According to the National Aeronautics and Space Administration (NASA), 2017 was the second warmest year in surface temperatures averaged across the entire Earth since global estimates began in 1880. So what should we expect for 2018?
The only warmer year than 2017 on record was 2016, when temperatures were bolstered by an El Niño, which typically causes warming effects around the globe due to the warmer water in the tropical Pacific Ocean. Thus, 2017 was the warmest year without an El Niño event (see Fig. 1).
Fig. 1: Years in which an El Niño effect occurred have been warmer, on average, than those without. Credit: NASA
Earth’s average temperatures in 2017 were 1.62 degrees Fahrenheit warmer than the 1951–to–1980 mean, according to NASA scientists. The year continued a decades-long warming trend around the globe, in which 17 of the 18 warmest years have now occurred since 2001. The only one of the 18 warmest years that occurred in the 20th century was during the El Niño event of 1998.
Scientists from the National Oceanic and Atmospheric Administration (NOAA) produced a separate, independent analysis that concluded that 2017 was the third warmest year of record across Earth. Minor differences between the NOAA and NASA estimates are due to different methods used for analyzing the temperature data. Both reports found that the five warmest years on record have all taken place since 2010.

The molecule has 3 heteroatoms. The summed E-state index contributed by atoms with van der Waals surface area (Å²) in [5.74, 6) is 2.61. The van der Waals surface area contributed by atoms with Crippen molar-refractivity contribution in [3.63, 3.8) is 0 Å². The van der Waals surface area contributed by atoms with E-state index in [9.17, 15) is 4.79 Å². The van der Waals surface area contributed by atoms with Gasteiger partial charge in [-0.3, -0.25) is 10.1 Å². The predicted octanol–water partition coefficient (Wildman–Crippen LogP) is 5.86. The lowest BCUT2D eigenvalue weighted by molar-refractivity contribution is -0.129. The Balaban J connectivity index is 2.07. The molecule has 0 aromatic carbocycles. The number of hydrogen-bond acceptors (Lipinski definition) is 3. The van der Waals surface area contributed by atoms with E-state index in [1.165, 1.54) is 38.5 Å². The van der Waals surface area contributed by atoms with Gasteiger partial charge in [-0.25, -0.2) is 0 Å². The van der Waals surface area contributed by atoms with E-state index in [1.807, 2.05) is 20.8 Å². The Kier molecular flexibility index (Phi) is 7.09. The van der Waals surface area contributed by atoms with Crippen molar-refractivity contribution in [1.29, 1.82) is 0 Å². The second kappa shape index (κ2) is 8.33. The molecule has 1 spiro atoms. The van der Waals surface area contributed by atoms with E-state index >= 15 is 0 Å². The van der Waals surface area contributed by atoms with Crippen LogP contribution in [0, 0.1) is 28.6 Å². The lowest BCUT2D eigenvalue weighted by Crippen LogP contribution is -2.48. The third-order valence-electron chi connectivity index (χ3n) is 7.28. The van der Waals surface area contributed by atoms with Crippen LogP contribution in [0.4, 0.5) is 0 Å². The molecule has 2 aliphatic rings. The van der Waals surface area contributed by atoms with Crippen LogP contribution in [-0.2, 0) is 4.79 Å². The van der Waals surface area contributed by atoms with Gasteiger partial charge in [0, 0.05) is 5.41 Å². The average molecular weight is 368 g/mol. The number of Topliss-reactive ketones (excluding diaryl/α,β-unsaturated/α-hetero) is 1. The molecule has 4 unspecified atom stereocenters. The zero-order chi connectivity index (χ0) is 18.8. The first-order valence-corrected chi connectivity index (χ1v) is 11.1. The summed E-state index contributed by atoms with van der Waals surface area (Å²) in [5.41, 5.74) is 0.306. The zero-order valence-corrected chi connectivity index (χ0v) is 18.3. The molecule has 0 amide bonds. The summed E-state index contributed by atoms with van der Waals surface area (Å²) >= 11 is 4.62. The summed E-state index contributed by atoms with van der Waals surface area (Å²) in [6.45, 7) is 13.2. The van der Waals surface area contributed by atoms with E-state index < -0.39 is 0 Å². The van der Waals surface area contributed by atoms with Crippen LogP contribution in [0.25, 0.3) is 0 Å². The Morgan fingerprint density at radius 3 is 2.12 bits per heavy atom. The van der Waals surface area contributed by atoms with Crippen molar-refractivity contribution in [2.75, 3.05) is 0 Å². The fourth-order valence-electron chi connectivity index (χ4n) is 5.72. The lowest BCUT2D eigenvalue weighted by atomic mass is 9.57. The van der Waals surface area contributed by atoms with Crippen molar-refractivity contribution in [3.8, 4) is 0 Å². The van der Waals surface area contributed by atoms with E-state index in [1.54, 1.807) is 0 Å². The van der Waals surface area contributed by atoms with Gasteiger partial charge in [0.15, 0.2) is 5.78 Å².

The NOAA report also found that 2017 was the third warmest year on record for the 48 contiguous United States, with an average annual temperature that was 2.6 degrees Fahrenheit above the 20th-century average. This was slightly cooler than 2012 and 2016, but it marks the 21st consecutive warmer-than-average year for the country.
Every one of the contiguous 48 states had above-normal temperatures in 2017 (see Fig. 2). For five states—Arizona, Georgia, New Mexico, North Carolina, and South Carolina—2017 was the warmest year on record. In 32 additional states, including Alaska, 2017 ranked among the 10 warmest years since 1895. This is the third consecutive year in which every state across the lower 48 states has had an above-average annual temperature.
Fig. 2: Mean temperatures of 2017 across the contiguous United States. Credit: NOAA
Although 2018 got off to a cold start in many places, we expect that 2018 overall will continue the warm trend, with above-normal temperatures expected, on average, during the coming year across both the United States and Canada.
Read more about the El Niño and La Niña effects.
See last month’s Weather Update blog!